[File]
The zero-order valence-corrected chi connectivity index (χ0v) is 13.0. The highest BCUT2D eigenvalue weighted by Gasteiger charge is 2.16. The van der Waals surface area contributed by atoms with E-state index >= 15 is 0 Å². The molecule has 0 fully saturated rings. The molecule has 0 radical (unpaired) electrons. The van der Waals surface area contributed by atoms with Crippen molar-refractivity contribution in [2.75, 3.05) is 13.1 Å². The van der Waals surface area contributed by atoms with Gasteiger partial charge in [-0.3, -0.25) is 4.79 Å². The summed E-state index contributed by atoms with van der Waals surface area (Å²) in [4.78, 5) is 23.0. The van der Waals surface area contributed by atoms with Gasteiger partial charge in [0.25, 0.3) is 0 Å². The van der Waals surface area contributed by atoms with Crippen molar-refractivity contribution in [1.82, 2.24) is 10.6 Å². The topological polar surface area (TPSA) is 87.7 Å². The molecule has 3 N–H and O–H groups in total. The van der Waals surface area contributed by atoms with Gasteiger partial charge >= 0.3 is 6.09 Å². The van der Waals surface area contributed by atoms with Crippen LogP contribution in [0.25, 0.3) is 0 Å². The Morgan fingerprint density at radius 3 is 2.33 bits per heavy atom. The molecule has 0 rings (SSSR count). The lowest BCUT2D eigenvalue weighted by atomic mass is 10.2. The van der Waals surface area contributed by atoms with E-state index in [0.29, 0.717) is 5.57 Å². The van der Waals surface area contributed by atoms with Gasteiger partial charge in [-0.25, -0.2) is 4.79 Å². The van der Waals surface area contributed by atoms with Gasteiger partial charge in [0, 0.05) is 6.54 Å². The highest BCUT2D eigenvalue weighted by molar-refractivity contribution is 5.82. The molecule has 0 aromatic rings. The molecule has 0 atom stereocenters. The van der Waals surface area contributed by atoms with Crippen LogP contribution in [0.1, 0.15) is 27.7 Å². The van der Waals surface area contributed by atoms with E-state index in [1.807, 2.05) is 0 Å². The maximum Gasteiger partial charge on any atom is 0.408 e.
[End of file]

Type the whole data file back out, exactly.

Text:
The zero-order valence-corrected chi connectivity index (χ0v) is 13.0. The highest BCUT2D eigenvalue weighted by Gasteiger charge is 2.16. The van der Waals surface area contributed by atoms with E-state index >= 15 is 0 Å². The molecule has 0 fully saturated rings. The molecule has 0 radical (unpaired) electrons. The van der Waals surface area contributed by atoms with Crippen molar-refractivity contribution in [2.75, 3.05) is 13.1 Å². The van der Waals surface area contributed by atoms with Gasteiger partial charge in [-0.3, -0.25) is 4.79 Å². The summed E-state index contributed by atoms with van der Waals surface area (Å²) in [4.78, 5) is 23.0. The van der Waals surface area contributed by atoms with Gasteiger partial charge in [0.25, 0.3) is 0 Å². The van der Waals surface area contributed by atoms with Crippen molar-refractivity contribution in [1.82, 2.24) is 10.6 Å². The topological polar surface area (TPSA) is 87.7 Å². The molecule has 3 N–H and O–H groups in total. The van der Waals surface area contributed by atoms with Gasteiger partial charge >= 0.3 is 6.09 Å². The van der Waals surface area contributed by atoms with Crippen LogP contribution in [0.25, 0.3) is 0 Å². The Morgan fingerprint density at radius 3 is 2.33 bits per heavy atom. The molecule has 0 rings (SSSR count). The lowest BCUT2D eigenvalue weighted by atomic mass is 10.2. The van der Waals surface area contributed by atoms with E-state index in [0.29, 0.717) is 5.57 Å². The van der Waals surface area contributed by atoms with Gasteiger partial charge in [-0.25, -0.2) is 4.79 Å². The van der Waals surface area contributed by atoms with Gasteiger partial charge in [0, 0.05) is 6.54 Å². The highest BCUT2D eigenvalue weighted by molar-refractivity contribution is 5.82. The molecule has 0 aromatic rings. The molecule has 0 atom stereocenters. The van der Waals surface area contributed by atoms with Crippen LogP contribution in [0.1, 0.15) is 27.7 Å². The van der Waals surface area contributed by atoms with E-state index in [1.807, 2.05) is 0 Å². The maximum Gasteiger partial charge on any atom is 0.408 e.